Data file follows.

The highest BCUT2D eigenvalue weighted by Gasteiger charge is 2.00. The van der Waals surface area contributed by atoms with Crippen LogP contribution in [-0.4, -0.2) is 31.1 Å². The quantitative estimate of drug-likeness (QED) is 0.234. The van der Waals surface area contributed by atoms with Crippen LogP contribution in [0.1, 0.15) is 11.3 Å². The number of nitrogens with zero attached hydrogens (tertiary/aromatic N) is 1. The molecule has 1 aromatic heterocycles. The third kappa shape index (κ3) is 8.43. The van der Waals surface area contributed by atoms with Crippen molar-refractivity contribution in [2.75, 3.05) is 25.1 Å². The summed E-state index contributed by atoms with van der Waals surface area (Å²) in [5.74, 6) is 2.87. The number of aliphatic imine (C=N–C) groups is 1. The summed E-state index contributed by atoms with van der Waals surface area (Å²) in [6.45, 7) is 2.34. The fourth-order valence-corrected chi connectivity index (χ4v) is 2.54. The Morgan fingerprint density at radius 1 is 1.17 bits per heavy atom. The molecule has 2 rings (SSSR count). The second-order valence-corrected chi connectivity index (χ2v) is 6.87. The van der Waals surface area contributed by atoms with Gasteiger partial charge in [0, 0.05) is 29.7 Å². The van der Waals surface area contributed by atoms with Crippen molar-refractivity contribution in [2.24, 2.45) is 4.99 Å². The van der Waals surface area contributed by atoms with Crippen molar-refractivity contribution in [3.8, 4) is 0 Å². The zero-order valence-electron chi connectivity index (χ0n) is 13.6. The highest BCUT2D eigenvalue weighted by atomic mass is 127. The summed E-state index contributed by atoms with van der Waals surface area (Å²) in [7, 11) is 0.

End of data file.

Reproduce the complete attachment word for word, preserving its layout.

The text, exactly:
The highest BCUT2D eigenvalue weighted by Gasteiger charge is 2.00. The van der Waals surface area contributed by atoms with Crippen LogP contribution in [-0.4, -0.2) is 31.1 Å². The quantitative estimate of drug-likeness (QED) is 0.234. The van der Waals surface area contributed by atoms with Crippen LogP contribution in [0.1, 0.15) is 11.3 Å². The number of nitrogens with zero attached hydrogens (tertiary/aromatic N) is 1. The molecule has 1 aromatic heterocycles. The third kappa shape index (κ3) is 8.43. The van der Waals surface area contributed by atoms with Crippen molar-refractivity contribution in [2.75, 3.05) is 25.1 Å². The summed E-state index contributed by atoms with van der Waals surface area (Å²) in [5.74, 6) is 2.87. The number of aliphatic imine (C=N–C) groups is 1. The summed E-state index contributed by atoms with van der Waals surface area (Å²) in [6.45, 7) is 2.34. The fourth-order valence-corrected chi connectivity index (χ4v) is 2.54. The Morgan fingerprint density at radius 1 is 1.17 bits per heavy atom. The molecule has 2 rings (SSSR count). The second-order valence-corrected chi connectivity index (χ2v) is 6.87. The van der Waals surface area contributed by atoms with Gasteiger partial charge in [0, 0.05) is 29.7 Å². The van der Waals surface area contributed by atoms with Crippen molar-refractivity contribution in [2.24, 2.45) is 4.99 Å². The van der Waals surface area contributed by atoms with Crippen molar-refractivity contribution in [3.8, 4) is 0 Å². The zero-order valence-electron chi connectivity index (χ0n) is 13.6. The highest BCUT2D eigenvalue weighted by atomic mass is 127. The summed E-state index contributed by atoms with van der Waals surface area (Å²) in [7, 11) is 0.